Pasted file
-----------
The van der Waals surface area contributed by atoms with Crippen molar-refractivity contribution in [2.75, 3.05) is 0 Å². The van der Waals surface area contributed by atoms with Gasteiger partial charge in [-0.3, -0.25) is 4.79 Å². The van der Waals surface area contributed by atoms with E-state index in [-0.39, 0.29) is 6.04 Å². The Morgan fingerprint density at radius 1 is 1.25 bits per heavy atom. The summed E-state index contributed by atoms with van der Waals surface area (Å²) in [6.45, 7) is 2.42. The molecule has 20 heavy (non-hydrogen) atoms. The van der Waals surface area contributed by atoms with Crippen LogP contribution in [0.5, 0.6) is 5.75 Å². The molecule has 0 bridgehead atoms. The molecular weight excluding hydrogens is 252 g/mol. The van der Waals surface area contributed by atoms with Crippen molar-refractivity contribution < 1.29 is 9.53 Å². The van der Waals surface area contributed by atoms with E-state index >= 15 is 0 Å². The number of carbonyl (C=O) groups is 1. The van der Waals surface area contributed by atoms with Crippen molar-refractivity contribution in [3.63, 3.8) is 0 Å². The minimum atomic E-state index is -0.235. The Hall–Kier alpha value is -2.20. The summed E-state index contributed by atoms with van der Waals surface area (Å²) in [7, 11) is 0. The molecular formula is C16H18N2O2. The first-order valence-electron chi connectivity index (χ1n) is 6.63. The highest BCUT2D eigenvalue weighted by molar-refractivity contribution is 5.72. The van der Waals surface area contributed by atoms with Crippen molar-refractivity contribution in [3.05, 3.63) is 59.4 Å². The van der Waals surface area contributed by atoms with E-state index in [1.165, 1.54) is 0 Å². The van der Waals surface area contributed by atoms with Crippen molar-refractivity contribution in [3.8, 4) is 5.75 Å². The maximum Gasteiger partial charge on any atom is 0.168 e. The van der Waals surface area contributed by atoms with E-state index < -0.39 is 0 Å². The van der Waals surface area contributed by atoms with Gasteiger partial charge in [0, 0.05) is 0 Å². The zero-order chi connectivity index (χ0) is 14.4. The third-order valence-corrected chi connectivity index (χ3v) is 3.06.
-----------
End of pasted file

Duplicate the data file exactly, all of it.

The van der Waals surface area contributed by atoms with Crippen molar-refractivity contribution in [2.75, 3.05) is 0 Å². The van der Waals surface area contributed by atoms with Gasteiger partial charge in [-0.3, -0.25) is 4.79 Å². The van der Waals surface area contributed by atoms with E-state index in [-0.39, 0.29) is 6.04 Å². The Morgan fingerprint density at radius 1 is 1.25 bits per heavy atom. The summed E-state index contributed by atoms with van der Waals surface area (Å²) in [6.45, 7) is 2.42. The molecule has 20 heavy (non-hydrogen) atoms. The van der Waals surface area contributed by atoms with Crippen LogP contribution in [0.5, 0.6) is 5.75 Å². The molecule has 0 bridgehead atoms. The molecular weight excluding hydrogens is 252 g/mol. The van der Waals surface area contributed by atoms with Crippen molar-refractivity contribution < 1.29 is 9.53 Å². The van der Waals surface area contributed by atoms with E-state index >= 15 is 0 Å². The number of carbonyl (C=O) groups is 1. The van der Waals surface area contributed by atoms with Crippen molar-refractivity contribution in [3.63, 3.8) is 0 Å². The minimum atomic E-state index is -0.235. The Hall–Kier alpha value is -2.20. The summed E-state index contributed by atoms with van der Waals surface area (Å²) in [7, 11) is 0. The molecular formula is C16H18N2O2. The first-order valence-electron chi connectivity index (χ1n) is 6.63. The highest BCUT2D eigenvalue weighted by molar-refractivity contribution is 5.72. The van der Waals surface area contributed by atoms with Crippen molar-refractivity contribution in [3.05, 3.63) is 59.4 Å². The van der Waals surface area contributed by atoms with E-state index in [1.165, 1.54) is 0 Å². The van der Waals surface area contributed by atoms with Crippen molar-refractivity contribution in [3.8, 4) is 5.75 Å². The maximum Gasteiger partial charge on any atom is 0.168 e. The van der Waals surface area contributed by atoms with E-state index < -0.39 is 0 Å². The van der Waals surface area contributed by atoms with Gasteiger partial charge in [0, 0.05) is 0 Å². The zero-order chi connectivity index (χ0) is 14.4. The third-order valence-corrected chi connectivity index (χ3v) is 3.06.